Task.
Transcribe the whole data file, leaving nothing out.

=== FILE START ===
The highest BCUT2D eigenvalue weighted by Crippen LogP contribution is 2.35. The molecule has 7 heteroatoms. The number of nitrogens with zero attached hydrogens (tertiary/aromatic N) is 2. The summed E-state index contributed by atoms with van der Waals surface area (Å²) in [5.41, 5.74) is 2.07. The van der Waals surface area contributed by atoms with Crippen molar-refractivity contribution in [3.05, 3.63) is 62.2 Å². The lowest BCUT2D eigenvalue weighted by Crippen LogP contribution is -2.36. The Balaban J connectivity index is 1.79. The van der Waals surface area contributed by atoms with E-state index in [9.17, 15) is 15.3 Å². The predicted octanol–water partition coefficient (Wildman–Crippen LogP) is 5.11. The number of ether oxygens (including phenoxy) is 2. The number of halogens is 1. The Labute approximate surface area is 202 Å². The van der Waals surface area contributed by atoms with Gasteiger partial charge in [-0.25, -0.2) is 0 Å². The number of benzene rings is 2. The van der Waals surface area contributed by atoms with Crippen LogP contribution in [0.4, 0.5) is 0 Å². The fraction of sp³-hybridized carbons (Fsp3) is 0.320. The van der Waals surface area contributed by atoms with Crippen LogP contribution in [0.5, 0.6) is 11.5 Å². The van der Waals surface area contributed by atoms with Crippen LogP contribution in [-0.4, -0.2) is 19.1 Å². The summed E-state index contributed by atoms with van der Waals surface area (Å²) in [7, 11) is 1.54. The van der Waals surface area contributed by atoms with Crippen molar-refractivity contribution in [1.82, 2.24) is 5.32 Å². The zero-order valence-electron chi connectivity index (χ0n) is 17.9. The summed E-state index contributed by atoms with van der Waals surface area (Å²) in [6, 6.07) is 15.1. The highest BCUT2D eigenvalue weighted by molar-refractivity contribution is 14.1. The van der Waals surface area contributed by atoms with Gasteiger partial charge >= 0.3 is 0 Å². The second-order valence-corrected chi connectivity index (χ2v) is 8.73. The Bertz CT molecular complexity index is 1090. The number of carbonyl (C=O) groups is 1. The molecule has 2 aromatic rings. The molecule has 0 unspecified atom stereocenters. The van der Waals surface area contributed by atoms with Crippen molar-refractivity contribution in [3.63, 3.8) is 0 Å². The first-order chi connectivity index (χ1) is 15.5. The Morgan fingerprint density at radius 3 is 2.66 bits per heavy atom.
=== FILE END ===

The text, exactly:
The highest BCUT2D eigenvalue weighted by Crippen LogP contribution is 2.35. The molecule has 7 heteroatoms. The number of nitrogens with zero attached hydrogens (tertiary/aromatic N) is 2. The summed E-state index contributed by atoms with van der Waals surface area (Å²) in [5.41, 5.74) is 2.07. The van der Waals surface area contributed by atoms with Crippen molar-refractivity contribution in [3.05, 3.63) is 62.2 Å². The lowest BCUT2D eigenvalue weighted by Crippen LogP contribution is -2.36. The Balaban J connectivity index is 1.79. The van der Waals surface area contributed by atoms with E-state index in [9.17, 15) is 15.3 Å². The predicted octanol–water partition coefficient (Wildman–Crippen LogP) is 5.11. The number of ether oxygens (including phenoxy) is 2. The number of halogens is 1. The Labute approximate surface area is 202 Å². The van der Waals surface area contributed by atoms with Gasteiger partial charge in [-0.25, -0.2) is 0 Å². The number of benzene rings is 2. The van der Waals surface area contributed by atoms with Crippen LogP contribution in [0.4, 0.5) is 0 Å². The fraction of sp³-hybridized carbons (Fsp3) is 0.320. The van der Waals surface area contributed by atoms with Crippen LogP contribution in [0.5, 0.6) is 11.5 Å². The van der Waals surface area contributed by atoms with Crippen LogP contribution in [-0.4, -0.2) is 19.1 Å². The summed E-state index contributed by atoms with van der Waals surface area (Å²) in [7, 11) is 1.54. The van der Waals surface area contributed by atoms with Crippen molar-refractivity contribution in [1.82, 2.24) is 5.32 Å². The zero-order valence-electron chi connectivity index (χ0n) is 17.9. The summed E-state index contributed by atoms with van der Waals surface area (Å²) in [6, 6.07) is 15.1. The highest BCUT2D eigenvalue weighted by molar-refractivity contribution is 14.1. The van der Waals surface area contributed by atoms with Gasteiger partial charge >= 0.3 is 0 Å². The second-order valence-corrected chi connectivity index (χ2v) is 8.73. The Bertz CT molecular complexity index is 1090. The number of carbonyl (C=O) groups is 1. The molecule has 2 aromatic rings. The molecule has 0 unspecified atom stereocenters. The van der Waals surface area contributed by atoms with Crippen molar-refractivity contribution in [3.63, 3.8) is 0 Å². The first-order chi connectivity index (χ1) is 15.5. The Morgan fingerprint density at radius 3 is 2.66 bits per heavy atom.